Newsweek.com’s Topics is a great idea, not executed

With its recent re-design (which I like), Newsweek.com cloned one of the lesser known, but truly incredible, parts of the New York Times website: an encyclopedia-like organization of its archives — including in most cases, an introductory overview — called “Topics,” that can be found at the easy-to-remember URL, http://topics.nytimes.com. Newsweek calls its clone Newsweekopedia but uses the Times-like URL: http://topics.newsweek.com.

That’s where all similarities end.

Newsweek broke cardinal rule #1 of building an encyclopedic resource — or anything that is “-opedia” -ish — they didn’t seed it properly. In fact, they barely seeded it at all. Compare, for example, the letter “H” on http://topics.nytimes.com to the letter “H” on http://topics.newsweek.com. The image below doesn’t do justice to the 1,000+ entries on the NYTimes site, but since Newsweekopedia has only one entry, I think you get the point.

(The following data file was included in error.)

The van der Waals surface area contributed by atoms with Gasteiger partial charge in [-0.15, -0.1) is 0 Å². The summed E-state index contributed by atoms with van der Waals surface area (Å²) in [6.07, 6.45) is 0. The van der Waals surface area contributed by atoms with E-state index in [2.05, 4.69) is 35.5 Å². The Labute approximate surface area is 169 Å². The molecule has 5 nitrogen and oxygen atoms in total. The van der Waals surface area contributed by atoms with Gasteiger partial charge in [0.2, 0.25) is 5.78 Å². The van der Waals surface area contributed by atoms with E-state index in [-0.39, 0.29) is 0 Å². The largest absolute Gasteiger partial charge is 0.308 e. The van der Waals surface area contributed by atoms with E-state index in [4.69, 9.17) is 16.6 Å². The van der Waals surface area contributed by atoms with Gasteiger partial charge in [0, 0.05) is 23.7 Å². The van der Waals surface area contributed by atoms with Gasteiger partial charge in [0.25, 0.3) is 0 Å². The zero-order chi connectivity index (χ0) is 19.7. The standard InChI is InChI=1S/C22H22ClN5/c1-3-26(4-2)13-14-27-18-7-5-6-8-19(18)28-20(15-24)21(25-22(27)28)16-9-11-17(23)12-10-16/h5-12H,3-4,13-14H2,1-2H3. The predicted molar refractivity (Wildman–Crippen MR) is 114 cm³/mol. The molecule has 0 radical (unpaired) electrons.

Newsweek also broke cardinal rule #1 of anything you do on the web: Don’t claim to be something that is drop-dead simple to disprove, like, say, that you have an “unmatched knowledge resource.”

My geek friends have a word for something like this: FAIL. (But please, keep trying.)



  • Seems that the original entrant in this category is the Salon Directory. Like the rest of Salon, it’s not as great as it used to be. And like the rest of Salon, it was brilliant in its day.

  • Great point, Ted. I didn’t mean to suggest the NYT invented the concept. I wish every magazine- association- or company- website had one of the these, be they a wiki model or a staff built one. (Another post for another day.)